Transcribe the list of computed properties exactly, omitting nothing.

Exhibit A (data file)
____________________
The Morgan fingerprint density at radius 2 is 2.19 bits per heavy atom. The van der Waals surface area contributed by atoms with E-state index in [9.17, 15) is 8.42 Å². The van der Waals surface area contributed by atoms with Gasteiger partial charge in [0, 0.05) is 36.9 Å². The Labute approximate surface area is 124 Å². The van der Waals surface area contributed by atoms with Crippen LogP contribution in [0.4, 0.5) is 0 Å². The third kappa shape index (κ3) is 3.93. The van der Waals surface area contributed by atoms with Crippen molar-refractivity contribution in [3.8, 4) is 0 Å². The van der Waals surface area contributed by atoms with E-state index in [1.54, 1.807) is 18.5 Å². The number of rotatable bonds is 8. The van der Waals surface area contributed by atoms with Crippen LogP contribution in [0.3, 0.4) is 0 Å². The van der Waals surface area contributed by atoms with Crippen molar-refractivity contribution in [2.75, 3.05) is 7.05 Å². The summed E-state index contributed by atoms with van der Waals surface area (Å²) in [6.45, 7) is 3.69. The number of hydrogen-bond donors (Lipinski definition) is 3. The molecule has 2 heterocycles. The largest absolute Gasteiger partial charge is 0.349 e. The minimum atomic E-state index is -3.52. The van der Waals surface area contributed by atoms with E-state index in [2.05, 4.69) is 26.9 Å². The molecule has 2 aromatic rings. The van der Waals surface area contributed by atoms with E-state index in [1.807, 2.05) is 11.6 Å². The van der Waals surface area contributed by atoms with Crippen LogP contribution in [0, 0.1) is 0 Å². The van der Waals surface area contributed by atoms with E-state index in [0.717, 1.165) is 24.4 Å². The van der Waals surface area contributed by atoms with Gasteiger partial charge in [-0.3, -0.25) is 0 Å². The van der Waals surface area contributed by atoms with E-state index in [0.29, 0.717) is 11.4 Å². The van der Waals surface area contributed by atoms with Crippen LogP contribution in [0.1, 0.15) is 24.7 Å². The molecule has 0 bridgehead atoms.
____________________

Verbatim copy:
The Morgan fingerprint density at radius 2 is 2.19 bits per heavy atom. The van der Waals surface area contributed by atoms with E-state index in [9.17, 15) is 8.42 Å². The van der Waals surface area contributed by atoms with Gasteiger partial charge in [0, 0.05) is 36.9 Å². The Labute approximate surface area is 124 Å². The van der Waals surface area contributed by atoms with Crippen LogP contribution in [0.4, 0.5) is 0 Å². The third kappa shape index (κ3) is 3.93. The van der Waals surface area contributed by atoms with Crippen molar-refractivity contribution in [3.8, 4) is 0 Å². The van der Waals surface area contributed by atoms with E-state index in [1.54, 1.807) is 18.5 Å². The number of rotatable bonds is 8. The van der Waals surface area contributed by atoms with Crippen LogP contribution in [0.3, 0.4) is 0 Å². The van der Waals surface area contributed by atoms with Crippen molar-refractivity contribution in [2.75, 3.05) is 7.05 Å². The summed E-state index contributed by atoms with van der Waals surface area (Å²) in [6.45, 7) is 3.69. The number of hydrogen-bond donors (Lipinski definition) is 3. The molecule has 2 heterocycles. The largest absolute Gasteiger partial charge is 0.349 e. The minimum atomic E-state index is -3.52. The van der Waals surface area contributed by atoms with E-state index in [2.05, 4.69) is 26.9 Å². The molecule has 2 aromatic rings. The van der Waals surface area contributed by atoms with E-state index in [1.807, 2.05) is 11.6 Å². The van der Waals surface area contributed by atoms with Crippen LogP contribution in [0, 0.1) is 0 Å². The van der Waals surface area contributed by atoms with E-state index in [0.717, 1.165) is 24.4 Å². The van der Waals surface area contributed by atoms with Gasteiger partial charge in [-0.3, -0.25) is 0 Å². The van der Waals surface area contributed by atoms with E-state index in [0.29, 0.717) is 11.4 Å². The van der Waals surface area contributed by atoms with Crippen LogP contribution in [0.1, 0.15) is 24.7 Å². The molecule has 0 bridgehead atoms.